When using Interface based methods, the ValueType generally needs to be boxed to produce Method Table  information so that the Virtual Methods could be called by CLR.  The Reference type does not bother to invoke callvirt which actually translates it based on the type of the runtime object rather than the original type it is called from (interface reference).  

Delegates on the other hand is a special type that holds reference of methods. MSIL has two opcodes to deal with them, ldvirtftn that load virtually a method, and ldftn. The ldftn loads the method address into stack.  The type of the method token loaded by this IL instruction can be searched to MethodTable of the type to get the actual address of the method. Delegates generally pass the object on which the member needs to be executed as Target and the method address stored in delegate instance to invoke the method. In case of Static method call the target is apssed as null. The process of retrieving an storing address to a delegate is expensive and is called delegate binding. 

Delegates are derived from a special type called System.Delegate in .NET CLR. A delegate can hold multiple methods in a chain. You can add more methods of same signature to a delegate which will be invoked sequentially by calling the last method added to it first and thereby calling the first method that is added as the final method in delegate chain. The return statement of the final method call is actually passed to the caller. 

Trying out some basic debugging with Son of Strike(SOS)

Before we start SOS debugging with Visual Studio, you should recollect that there are three important data structure that you need to keep in mind. 

  1. MethodTable : Stores all information about a Type. Holds information regarding static data, table of method descriptors, pointers to EEClass, pointers to other Methods from other VTable and pointers to Constructors.
  2. EEClass : This is almost same structure as of Method Table, but holds more static data information. 
  3. MethodDesc : Information regarding a particular method such as IL or JIT'ed informations.
Now let us consider a dummy class to start debugging.
public class MyClass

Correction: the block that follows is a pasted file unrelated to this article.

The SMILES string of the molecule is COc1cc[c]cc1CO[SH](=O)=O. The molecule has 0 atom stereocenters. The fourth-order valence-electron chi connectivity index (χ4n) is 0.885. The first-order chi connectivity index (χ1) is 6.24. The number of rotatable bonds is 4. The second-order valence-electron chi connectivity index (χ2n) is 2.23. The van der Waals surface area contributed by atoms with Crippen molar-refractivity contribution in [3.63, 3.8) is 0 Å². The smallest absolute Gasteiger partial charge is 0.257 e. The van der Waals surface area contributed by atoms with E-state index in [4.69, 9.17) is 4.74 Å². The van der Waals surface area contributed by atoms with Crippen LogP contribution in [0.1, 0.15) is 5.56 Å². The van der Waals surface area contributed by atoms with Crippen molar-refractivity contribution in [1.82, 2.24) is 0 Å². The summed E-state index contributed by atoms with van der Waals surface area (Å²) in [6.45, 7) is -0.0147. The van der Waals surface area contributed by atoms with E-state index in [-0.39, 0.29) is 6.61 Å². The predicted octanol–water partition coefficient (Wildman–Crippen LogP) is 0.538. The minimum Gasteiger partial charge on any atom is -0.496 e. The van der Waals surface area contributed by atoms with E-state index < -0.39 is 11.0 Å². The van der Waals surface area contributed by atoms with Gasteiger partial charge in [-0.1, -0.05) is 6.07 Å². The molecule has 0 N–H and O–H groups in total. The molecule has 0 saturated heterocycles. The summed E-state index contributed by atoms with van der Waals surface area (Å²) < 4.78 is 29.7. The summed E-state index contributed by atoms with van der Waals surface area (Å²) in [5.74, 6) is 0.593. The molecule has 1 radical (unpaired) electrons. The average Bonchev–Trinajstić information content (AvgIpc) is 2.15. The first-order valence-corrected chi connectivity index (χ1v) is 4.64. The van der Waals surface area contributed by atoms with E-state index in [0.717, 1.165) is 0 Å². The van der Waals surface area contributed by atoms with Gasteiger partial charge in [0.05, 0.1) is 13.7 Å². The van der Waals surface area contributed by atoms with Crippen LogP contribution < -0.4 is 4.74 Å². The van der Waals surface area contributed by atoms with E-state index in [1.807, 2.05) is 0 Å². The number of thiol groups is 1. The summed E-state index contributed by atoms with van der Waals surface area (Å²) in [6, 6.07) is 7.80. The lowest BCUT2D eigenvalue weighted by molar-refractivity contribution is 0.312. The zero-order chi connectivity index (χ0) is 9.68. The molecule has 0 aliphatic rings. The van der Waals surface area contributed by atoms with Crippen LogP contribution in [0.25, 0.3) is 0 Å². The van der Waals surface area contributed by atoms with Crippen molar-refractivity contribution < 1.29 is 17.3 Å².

public static int RefCounter;
    private int age;
    public MyClass(string name, int age)
        this.Name = name;
        this.Age = age;
    private string name;
    public string Name
            return name;
            name = value;
    public int Age
            return age;
            age = value;
    public void GetNext(int age)
        Console.WriteLine("Getting next at age" + age);

Here I have defined one static field, two member fields, a parameterized constructor and one instance method to start testing. We will use SOS to test instance of this code.

So as we know already when an object is created, the memory contains an object reference to the actual object placed in heap. Hence lets create an object of it in Main.

static void Main(string[] args)
    MyClass obj = new MyClass("Abhishek", 28);

To start debugging you need to enable native debugging. To do this, Right Click on project => Debug => Enable unmanaged code debugging. Now put a breakpoint on the first line and step into the constructor. Lets say I go until one instance field is loaded. Now open Intermediate Window and type .load C:\WINDOWS\Microsoft.NET\Framework\v4.0.30319\sos.dll. Please replace the exact location if folder structure differs.

Now once the extension is loaded we can examine the instance of MyClass.

We call  !DumpStackObjects to dump the object that is loaded in memory. We see something like below :

These are the managed objects that are loaded into memory. Our concern is to see instance of MyClass. So copy the object reference handle of the corresponding Object  of MyClass ( in our  case it is 00c2c1d0). Now lets use !DumpObj 00c2c1d0

The instruction actually dumped the entire object with the address to MethodTable, EEClass and size of the object in bytes.  You can see the size of the object in heap is 16 bytes. This is because the Objects in CLR holds more than the fields and members (like sync headers, method pointers etc.)  It also lists the fields currently in memory. You can see Value for name has an address as we execute this after the instruction line name in constructor but before age.  Now if I pass through all the lines of constructor it will show the memory address of all the members. You can use !DumpObject to play around the addresses of Name (00c2c1b0) or age or any instance member from here onwards.

Now lets try few more commands to get interesting behaviors. There are few commands that you can try. !CLRSTACK dumps the managed code on the stack on the CurrentThread. !DumpStack on the other hand dumps both managed and native stack. Lets try !CLRStack now, the output will be like this :

Here I have moved to the call to GetNext method. Hence you can see the GetNext and Main in stack for the command !CLRStack. With additional argument like -p -l produces the result with better output listing all the parameters passes to the method. You can see this represents the first parameter for the method GetNext, as I have told you which holds the object obj (in our case).

Similarly you can use !DumpStack to dump both the native and managed objects and !EEStack to execute !DumpStack on all threads.

To conclude, 

This post is just the starting point of your understanding. There are lots of depth in this topic. You can try an excellent article on MSDN magazine here, which talks more on CLR object creation. If you want to know more on internals of .NET, you can also try my Internal Series here

Thank you for reading, give your feedback.

Stay tune for more.